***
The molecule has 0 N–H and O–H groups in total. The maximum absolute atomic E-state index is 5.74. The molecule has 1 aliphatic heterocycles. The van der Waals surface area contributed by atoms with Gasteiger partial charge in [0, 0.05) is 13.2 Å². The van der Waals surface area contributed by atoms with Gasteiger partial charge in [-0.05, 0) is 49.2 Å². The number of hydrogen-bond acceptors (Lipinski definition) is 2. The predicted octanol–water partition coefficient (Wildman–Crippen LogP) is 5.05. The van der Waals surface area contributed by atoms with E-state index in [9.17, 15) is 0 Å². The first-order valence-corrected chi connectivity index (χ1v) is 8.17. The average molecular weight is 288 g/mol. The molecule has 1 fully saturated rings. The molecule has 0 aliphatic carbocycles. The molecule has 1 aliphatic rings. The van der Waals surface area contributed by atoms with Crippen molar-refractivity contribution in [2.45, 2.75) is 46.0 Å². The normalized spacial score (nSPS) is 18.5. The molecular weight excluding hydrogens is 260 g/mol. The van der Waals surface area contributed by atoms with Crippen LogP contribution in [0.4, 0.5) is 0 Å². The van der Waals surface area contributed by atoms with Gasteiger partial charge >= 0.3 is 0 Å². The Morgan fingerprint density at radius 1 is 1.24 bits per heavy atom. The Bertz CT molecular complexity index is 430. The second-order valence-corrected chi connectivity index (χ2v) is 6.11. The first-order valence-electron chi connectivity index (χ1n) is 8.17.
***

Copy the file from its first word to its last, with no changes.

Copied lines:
The molecule has 0 N–H and O–H groups in total. The maximum absolute atomic E-state index is 5.74. The molecule has 1 aliphatic heterocycles. The van der Waals surface area contributed by atoms with Gasteiger partial charge in [0, 0.05) is 13.2 Å². The van der Waals surface area contributed by atoms with Gasteiger partial charge in [-0.05, 0) is 49.2 Å². The number of hydrogen-bond acceptors (Lipinski definition) is 2. The predicted octanol–water partition coefficient (Wildman–Crippen LogP) is 5.05. The van der Waals surface area contributed by atoms with E-state index in [9.17, 15) is 0 Å². The first-order valence-corrected chi connectivity index (χ1v) is 8.17. The average molecular weight is 288 g/mol. The molecule has 1 fully saturated rings. The molecule has 0 aliphatic carbocycles. The molecule has 1 aliphatic rings. The van der Waals surface area contributed by atoms with Crippen molar-refractivity contribution in [2.45, 2.75) is 46.0 Å². The normalized spacial score (nSPS) is 18.5. The molecular weight excluding hydrogens is 260 g/mol. The van der Waals surface area contributed by atoms with Crippen LogP contribution in [0.4, 0.5) is 0 Å². The van der Waals surface area contributed by atoms with Gasteiger partial charge >= 0.3 is 0 Å². The Morgan fingerprint density at radius 1 is 1.24 bits per heavy atom. The Bertz CT molecular complexity index is 430. The second-order valence-corrected chi connectivity index (χ2v) is 6.11. The first-order valence-electron chi connectivity index (χ1n) is 8.17.